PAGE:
This is a vintage Soviet movie poster for "Salt of the Earth" (Соль Земли) аn American film released in 1954 that was blacklisted in Hollywood, but released in the Soviet Union. The backlash in Hollywood was over the film's clear pro-communist message which centered around a labor strike at a Zinc company in New Mexico.
Poster & Artist:
This poster was printed in Moscow by Reklamfilm (Рекламфильм) on January 8th, 1957, with a print run of 40,000. The poster's art is striking for the 1950s, a period dominated by Soviet Realism, a style preferred by Stalin. This poster relies on the photomontage technique and is reminiscent of the avant-garde posters of the 1920s and 1930s, which makes it all the more desirable. This is one of the only film posters designed by Leonid Tutrumov (Леонид Тютрюмов) who received regular criticism for his "not quite Soviet" designs.
Very good - creasing, minor tears in the center and bottom, easily restored but will display well as-is. Basic linen-backing should be enough for near perfect display. The photos attached to this listing are of the actual poster, as with most posters we only have one in stock.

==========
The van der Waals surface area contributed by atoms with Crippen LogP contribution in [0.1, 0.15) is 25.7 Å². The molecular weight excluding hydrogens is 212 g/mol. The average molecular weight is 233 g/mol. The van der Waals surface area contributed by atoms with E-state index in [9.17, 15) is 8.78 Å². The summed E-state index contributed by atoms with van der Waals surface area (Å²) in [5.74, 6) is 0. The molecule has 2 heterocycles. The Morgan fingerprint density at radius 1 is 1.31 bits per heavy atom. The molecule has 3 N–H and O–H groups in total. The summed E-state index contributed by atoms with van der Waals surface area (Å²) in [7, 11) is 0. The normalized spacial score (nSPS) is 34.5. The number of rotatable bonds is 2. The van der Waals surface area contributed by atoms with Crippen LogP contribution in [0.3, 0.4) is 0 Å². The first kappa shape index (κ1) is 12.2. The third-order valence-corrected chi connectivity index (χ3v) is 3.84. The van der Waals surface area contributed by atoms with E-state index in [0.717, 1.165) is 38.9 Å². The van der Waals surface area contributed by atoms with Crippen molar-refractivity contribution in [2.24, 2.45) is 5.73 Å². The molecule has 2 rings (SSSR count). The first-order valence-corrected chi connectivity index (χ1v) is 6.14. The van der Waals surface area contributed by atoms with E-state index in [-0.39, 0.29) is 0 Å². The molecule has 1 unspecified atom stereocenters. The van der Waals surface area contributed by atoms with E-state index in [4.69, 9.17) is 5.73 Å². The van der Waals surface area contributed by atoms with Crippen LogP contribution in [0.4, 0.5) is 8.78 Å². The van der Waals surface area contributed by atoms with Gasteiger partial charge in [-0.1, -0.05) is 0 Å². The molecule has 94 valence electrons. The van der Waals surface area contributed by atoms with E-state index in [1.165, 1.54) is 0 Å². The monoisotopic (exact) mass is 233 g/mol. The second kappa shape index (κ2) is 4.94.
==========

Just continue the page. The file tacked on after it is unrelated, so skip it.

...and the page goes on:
The drama film is one of the first pictures to advance the feminist social and political point of view. Its plot centers on a long and difficult strike, based on the 1951 strike against the Empire Zinc Company in Grant County, New Mexico. In the film, the company is identified as "Delaware Zinc", and the setting is "Zinctown, New Mexico". The film shows how the miners, the company, and the police react during the strike. In neorealist style, the producers and director used actual miners and their families as actors in the film.
You can stream the film here or click through to YouTube.
- Artist: Leonid Tutrumov (Леонид Тютрюмов)
- Print Date: January 8th, 1957
- Print Run: 40,000
- Issued By: Reklamfilm (Moscow)